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Former Northeast Ohio religious leader charged with stealing $80,000 in federal income and benefits

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Posted at 6:28 AM, Jun 02, 2021
and last updated 2021-06-02 06:28:56-04

PARMA, Ohio — Fouad Abdulkadir, 42, Parma is facing a 52-count federal indictment with various counts of wire fraud, aggravated identify theft and theft of public money, according to the Department of Justice.

U.S. Attorney Bridget M. Brennan said Abdulkadir devised and enacted a scheme to defraud the state of Ohio and steal public funds.

The Department of Justice said around November of 2016 Abdulkadir submitted fraudulent applications and received funding for employment and income assistance while he was employed. According to court documents, he was employed as the ‘Resident Scholar’ at an unidentified Parma religious center where he allegedly received a yearly salary, health insurance and bonuses.

Just before Abdulkadir’s alleged scheme began, he served as the Imam for The Islamic Center of Cleveland.

According to Ziad Tayeh, the current president of the center, Abdulkadir was the imam from the summer of 2014 to approximately May of 2016.

“A good imam is a role model. It’s someone who treats people well, who takes criticism well, who is able to offer spiritual guidance to people, who is able to be there for hard times and good times,” said Tayeh.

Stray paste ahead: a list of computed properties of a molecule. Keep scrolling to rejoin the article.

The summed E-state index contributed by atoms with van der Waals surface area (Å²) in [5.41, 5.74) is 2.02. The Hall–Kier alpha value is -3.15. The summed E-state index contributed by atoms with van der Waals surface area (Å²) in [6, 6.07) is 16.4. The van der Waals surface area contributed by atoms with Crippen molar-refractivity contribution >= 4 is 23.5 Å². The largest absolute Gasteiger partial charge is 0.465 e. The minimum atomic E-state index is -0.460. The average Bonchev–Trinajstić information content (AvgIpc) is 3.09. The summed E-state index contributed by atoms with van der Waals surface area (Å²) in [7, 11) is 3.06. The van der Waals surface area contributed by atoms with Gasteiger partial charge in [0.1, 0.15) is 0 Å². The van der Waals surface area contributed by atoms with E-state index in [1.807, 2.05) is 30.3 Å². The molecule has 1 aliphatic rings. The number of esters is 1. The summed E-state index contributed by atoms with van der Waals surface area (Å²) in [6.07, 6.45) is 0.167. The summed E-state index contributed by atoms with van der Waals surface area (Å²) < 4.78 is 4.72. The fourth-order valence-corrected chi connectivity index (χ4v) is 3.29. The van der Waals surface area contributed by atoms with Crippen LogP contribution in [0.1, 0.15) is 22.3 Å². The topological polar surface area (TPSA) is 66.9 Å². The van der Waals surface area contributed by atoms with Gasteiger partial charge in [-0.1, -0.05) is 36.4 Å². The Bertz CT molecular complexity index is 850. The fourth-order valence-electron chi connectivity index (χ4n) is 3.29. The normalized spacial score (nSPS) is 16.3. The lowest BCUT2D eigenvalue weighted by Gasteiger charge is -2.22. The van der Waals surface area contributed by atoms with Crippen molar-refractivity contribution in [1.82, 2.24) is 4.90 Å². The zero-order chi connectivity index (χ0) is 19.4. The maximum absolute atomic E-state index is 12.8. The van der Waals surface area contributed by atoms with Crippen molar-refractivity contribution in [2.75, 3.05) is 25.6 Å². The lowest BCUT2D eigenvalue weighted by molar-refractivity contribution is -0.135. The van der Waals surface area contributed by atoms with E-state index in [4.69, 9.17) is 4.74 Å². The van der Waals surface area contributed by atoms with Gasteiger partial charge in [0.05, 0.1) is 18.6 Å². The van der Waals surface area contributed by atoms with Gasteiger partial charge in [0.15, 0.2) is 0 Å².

Tayeh said it’s important to note that Abdulkadir was strictly a spiritual adviser at the center and it was before the alleged crimes occurred.

“He had nothing to do with the day-to-day management of the center. He had nothing to do with the activities of the center. He definitely had nothing to do with the finances of the center, didn’t have access to our financial information, had no access to our bank accounts,” said Tayeh.

According to court documents, in 2016 the Islamic Center of Cleveland fired Abdulkadir and served him with a temporary restraining order after, according to records, he trespassed, promoted division and threatened civil unrest.

“All of the allegations related to his financial crimes were after his employment ended with the Islamic Center,” said Tayeh.

Tayeh said the center and its hundreds of members are a tight-knit community filled with loving people and that the current charges against Abdulkadir have nothing to do with the center and its patrons.

“Even to the extent these allegations are true, obviously, they shouldn’t be associated with our center or Muslims at large. There are bad apples in every religion, not to say that he is a bad apple, but just to say that no one has the right to paint an entire community with their own brush,” he said.

Abdulkadir had an initial appearance Tuesday, he was released on bond. His next court date has not yet been set.